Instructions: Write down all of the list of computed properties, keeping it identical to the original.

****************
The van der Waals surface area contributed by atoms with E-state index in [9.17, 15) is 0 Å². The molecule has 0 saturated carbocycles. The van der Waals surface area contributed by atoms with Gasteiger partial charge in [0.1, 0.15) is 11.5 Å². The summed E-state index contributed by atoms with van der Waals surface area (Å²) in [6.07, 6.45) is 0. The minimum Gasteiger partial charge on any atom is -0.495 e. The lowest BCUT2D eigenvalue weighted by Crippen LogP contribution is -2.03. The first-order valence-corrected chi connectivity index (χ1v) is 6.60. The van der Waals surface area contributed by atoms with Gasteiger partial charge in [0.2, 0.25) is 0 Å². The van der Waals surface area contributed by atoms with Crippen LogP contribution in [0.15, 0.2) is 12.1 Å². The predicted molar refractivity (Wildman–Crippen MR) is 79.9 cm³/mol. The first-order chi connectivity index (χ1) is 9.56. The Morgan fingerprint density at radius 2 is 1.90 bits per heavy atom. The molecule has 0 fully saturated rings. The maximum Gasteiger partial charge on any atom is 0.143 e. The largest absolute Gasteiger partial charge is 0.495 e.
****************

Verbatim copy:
The van der Waals surface area contributed by atoms with E-state index in [9.17, 15) is 0 Å². The molecule has 0 saturated carbocycles. The van der Waals surface area contributed by atoms with Gasteiger partial charge in [0.1, 0.15) is 11.5 Å². The summed E-state index contributed by atoms with van der Waals surface area (Å²) in [6.07, 6.45) is 0. The minimum Gasteiger partial charge on any atom is -0.495 e. The lowest BCUT2D eigenvalue weighted by Crippen LogP contribution is -2.03. The first-order valence-corrected chi connectivity index (χ1v) is 6.60. The van der Waals surface area contributed by atoms with Gasteiger partial charge in [0.2, 0.25) is 0 Å². The van der Waals surface area contributed by atoms with Crippen LogP contribution in [0.15, 0.2) is 12.1 Å². The predicted molar refractivity (Wildman–Crippen MR) is 79.9 cm³/mol. The first-order chi connectivity index (χ1) is 9.56. The Morgan fingerprint density at radius 2 is 1.90 bits per heavy atom. The molecule has 0 fully saturated rings. The maximum Gasteiger partial charge on any atom is 0.143 e. The largest absolute Gasteiger partial charge is 0.495 e.